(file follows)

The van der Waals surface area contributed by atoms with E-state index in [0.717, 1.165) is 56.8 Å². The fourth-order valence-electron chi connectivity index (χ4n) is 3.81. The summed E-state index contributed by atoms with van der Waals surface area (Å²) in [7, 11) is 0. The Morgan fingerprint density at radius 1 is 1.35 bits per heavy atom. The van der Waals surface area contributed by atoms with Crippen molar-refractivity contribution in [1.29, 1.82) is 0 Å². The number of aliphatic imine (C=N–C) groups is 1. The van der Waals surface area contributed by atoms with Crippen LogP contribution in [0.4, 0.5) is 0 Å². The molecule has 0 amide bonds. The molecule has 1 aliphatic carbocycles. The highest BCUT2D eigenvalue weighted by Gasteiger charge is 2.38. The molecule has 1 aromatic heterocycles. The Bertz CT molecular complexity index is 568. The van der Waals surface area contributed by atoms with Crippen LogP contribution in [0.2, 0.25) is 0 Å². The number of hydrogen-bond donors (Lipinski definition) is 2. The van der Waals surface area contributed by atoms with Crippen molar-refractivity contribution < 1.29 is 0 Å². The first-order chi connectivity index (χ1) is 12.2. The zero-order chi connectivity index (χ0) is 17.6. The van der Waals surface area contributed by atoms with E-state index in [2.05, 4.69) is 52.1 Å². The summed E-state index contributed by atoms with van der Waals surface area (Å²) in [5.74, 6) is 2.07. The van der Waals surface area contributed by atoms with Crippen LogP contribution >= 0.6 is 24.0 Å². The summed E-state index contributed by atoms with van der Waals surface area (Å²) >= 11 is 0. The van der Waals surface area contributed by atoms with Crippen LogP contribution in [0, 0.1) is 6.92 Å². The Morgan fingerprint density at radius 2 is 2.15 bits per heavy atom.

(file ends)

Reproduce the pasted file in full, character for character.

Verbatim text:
The van der Waals surface area contributed by atoms with E-state index in [0.717, 1.165) is 56.8 Å². The fourth-order valence-electron chi connectivity index (χ4n) is 3.81. The summed E-state index contributed by atoms with van der Waals surface area (Å²) in [7, 11) is 0. The Morgan fingerprint density at radius 1 is 1.35 bits per heavy atom. The van der Waals surface area contributed by atoms with Crippen molar-refractivity contribution in [1.29, 1.82) is 0 Å². The number of aliphatic imine (C=N–C) groups is 1. The van der Waals surface area contributed by atoms with Crippen LogP contribution in [0.4, 0.5) is 0 Å². The molecule has 0 amide bonds. The molecule has 1 aliphatic carbocycles. The highest BCUT2D eigenvalue weighted by Gasteiger charge is 2.38. The molecule has 1 aromatic heterocycles. The Bertz CT molecular complexity index is 568. The van der Waals surface area contributed by atoms with Crippen LogP contribution in [0.2, 0.25) is 0 Å². The number of hydrogen-bond donors (Lipinski definition) is 2. The van der Waals surface area contributed by atoms with Crippen molar-refractivity contribution < 1.29 is 0 Å². The first-order chi connectivity index (χ1) is 12.2. The zero-order chi connectivity index (χ0) is 17.6. The van der Waals surface area contributed by atoms with E-state index in [2.05, 4.69) is 52.1 Å². The summed E-state index contributed by atoms with van der Waals surface area (Å²) in [5.74, 6) is 2.07. The van der Waals surface area contributed by atoms with Crippen LogP contribution >= 0.6 is 24.0 Å². The summed E-state index contributed by atoms with van der Waals surface area (Å²) >= 11 is 0. The van der Waals surface area contributed by atoms with Crippen LogP contribution in [0, 0.1) is 6.92 Å². The Morgan fingerprint density at radius 2 is 2.15 bits per heavy atom.